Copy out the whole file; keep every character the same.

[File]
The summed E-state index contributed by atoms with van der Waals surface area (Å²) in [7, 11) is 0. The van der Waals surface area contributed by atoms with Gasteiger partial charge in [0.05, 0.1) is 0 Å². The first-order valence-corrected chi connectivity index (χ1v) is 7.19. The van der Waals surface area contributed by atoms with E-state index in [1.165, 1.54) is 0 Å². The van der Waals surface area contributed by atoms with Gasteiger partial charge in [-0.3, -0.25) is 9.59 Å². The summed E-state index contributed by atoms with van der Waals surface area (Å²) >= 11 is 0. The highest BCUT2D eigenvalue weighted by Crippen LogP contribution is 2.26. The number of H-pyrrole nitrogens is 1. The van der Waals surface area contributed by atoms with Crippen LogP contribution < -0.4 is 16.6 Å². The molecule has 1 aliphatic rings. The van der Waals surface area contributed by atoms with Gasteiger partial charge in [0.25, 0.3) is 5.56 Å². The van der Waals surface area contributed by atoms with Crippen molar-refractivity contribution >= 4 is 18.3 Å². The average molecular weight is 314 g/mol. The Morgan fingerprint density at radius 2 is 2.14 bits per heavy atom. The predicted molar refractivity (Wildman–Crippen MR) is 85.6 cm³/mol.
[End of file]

The summed E-state index contributed by atoms with van der Waals surface area (Å²) in [7, 11) is 0. The van der Waals surface area contributed by atoms with Gasteiger partial charge in [0.05, 0.1) is 0 Å². The first-order valence-corrected chi connectivity index (χ1v) is 7.19. The van der Waals surface area contributed by atoms with E-state index in [1.165, 1.54) is 0 Å². The van der Waals surface area contributed by atoms with Gasteiger partial charge in [-0.3, -0.25) is 9.59 Å². The summed E-state index contributed by atoms with van der Waals surface area (Å²) >= 11 is 0. The highest BCUT2D eigenvalue weighted by Crippen LogP contribution is 2.26. The number of H-pyrrole nitrogens is 1. The van der Waals surface area contributed by atoms with Crippen LogP contribution < -0.4 is 16.6 Å². The molecule has 1 aliphatic rings. The van der Waals surface area contributed by atoms with Gasteiger partial charge in [0.25, 0.3) is 5.56 Å². The van der Waals surface area contributed by atoms with Crippen molar-refractivity contribution >= 4 is 18.3 Å². The average molecular weight is 314 g/mol. The Morgan fingerprint density at radius 2 is 2.14 bits per heavy atom. The predicted molar refractivity (Wildman–Crippen MR) is 85.6 cm³/mol.